Car Talk: Convertible-loving mom needs a taller car


CAR TALK

By Ray Magliozzi - Car Talk



Dear Car Talk:

My soon-to-be-80-year-old mom is a lifelong convertible driver. She currently drives a 2005 Chrysler Sebring Convertible with 64,000 miles on it. Over the years, the car seems to have gotten lower to the ground, and she’s having difficulty getting into and out of it. For her birthday, I was thinking of replacing her car, and I wanted to get her something a little “taller,” as it were. Of course, it still has to be a convertible — at this stage of the game, she wants what she wants, and she gets what she wants. I looked at a 2016 Buick Cascada, but even the base model comes with all sorts of things she’ll never use, like a navigation system, XM radio, etc. Can you suggest anything that might be a little “simpler” yet still higher off the ground than the Sebring (which leaves out the ubiquitous Ford Mustang convertible) in or around the same price range as the used Cascada? Thanks. Trying to stay in the will. — Rory

Rory, if you were any kind of son at all, you’d go right out and buy your mom a brand-new Bentley Continental GT Convertible. If you go in at the end of the month, when they’re trying to hit their quota, you probably can pick one up for less than $250,000. If she generally likes the Sebring except for the spring-sag, I think you’ve homed in on the right replacement for her in the Cascada. That’s the closest you can get, these days, to the Sebring in terms of design, comfort and handling.

I mean, you can consider a few others. VW makes a Beetle Convertible, and Mini makes a Cooper Convertible. But she might not like the way those look. And if she thinks the Sebring is a good-looking car, I’m guessing she’ll turn her nose up at the VW Beetle or Mini. But you can show them to her. Maybe she’ll love one of them.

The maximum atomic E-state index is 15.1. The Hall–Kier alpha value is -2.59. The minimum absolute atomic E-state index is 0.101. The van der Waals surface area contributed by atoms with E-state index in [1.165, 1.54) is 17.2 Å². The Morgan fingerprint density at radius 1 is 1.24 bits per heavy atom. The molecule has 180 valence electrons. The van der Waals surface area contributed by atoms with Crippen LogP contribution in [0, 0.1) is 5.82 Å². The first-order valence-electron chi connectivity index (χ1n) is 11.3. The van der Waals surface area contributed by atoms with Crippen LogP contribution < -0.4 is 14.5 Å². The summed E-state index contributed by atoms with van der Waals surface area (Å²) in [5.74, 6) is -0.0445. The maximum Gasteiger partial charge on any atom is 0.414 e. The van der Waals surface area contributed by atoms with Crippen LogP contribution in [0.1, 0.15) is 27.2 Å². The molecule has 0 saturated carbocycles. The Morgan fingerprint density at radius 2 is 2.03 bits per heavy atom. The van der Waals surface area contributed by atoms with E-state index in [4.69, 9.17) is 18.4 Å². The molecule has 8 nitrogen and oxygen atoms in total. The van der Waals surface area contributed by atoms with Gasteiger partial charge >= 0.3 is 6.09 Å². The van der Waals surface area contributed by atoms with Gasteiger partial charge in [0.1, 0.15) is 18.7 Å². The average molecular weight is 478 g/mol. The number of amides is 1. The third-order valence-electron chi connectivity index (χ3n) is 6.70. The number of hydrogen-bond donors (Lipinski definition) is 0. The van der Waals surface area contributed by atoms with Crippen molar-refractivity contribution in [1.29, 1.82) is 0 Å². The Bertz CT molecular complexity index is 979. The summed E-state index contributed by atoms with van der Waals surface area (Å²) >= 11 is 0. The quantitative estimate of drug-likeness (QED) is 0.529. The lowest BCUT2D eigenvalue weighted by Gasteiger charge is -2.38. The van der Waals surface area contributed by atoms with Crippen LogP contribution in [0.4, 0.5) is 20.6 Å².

Audi makes a very nice A3 convertible, but that’s not going to be in the same price range as the Cascada. Neither is the BMW 4 Series convertible.

And if you get her a low, little sports car like the Mazda Miata, you’ll also have to install a winch in her driveway to lift her into and out of it.

So even though the Cascada has technology she might not use, I think that’s probably your best bet, Rory. All cars have new technology now. Some of it (the safety stuff) is wonderful and doesn’t require her to do much to use it — she just has to know what the warning lights or sounds mean. The rest, she can ignore. If she doesn’t want to listen to satellite radio, then she doesn’t have to subscribe. If she doesn’t want to use the navigation, she can just drive around and get lost, like she does now.

As long as she can get comfortable using the basic functions of the car — starting it, changing gears, steering, stopping and turning on the windshield wipers in case it starts to rain when she’s on her way home from the early bird special — she should be very happy in the Cascada, Rory. I hope so.

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CAR TALK

By Ray Magliozzi

Car Talk

Got a question about cars? Write to Car Talk write to Ray in care of King Features, 628 Virginia Drive, Orlando, FL 32803, or email by visiting the Car Talk website at www.cartalk.com.

Got a question about cars? Write to Car Talk write to Ray in care of King Features, 628 Virginia Drive, Orlando, FL 32803, or email by visiting the Car Talk website at www.cartalk.com.

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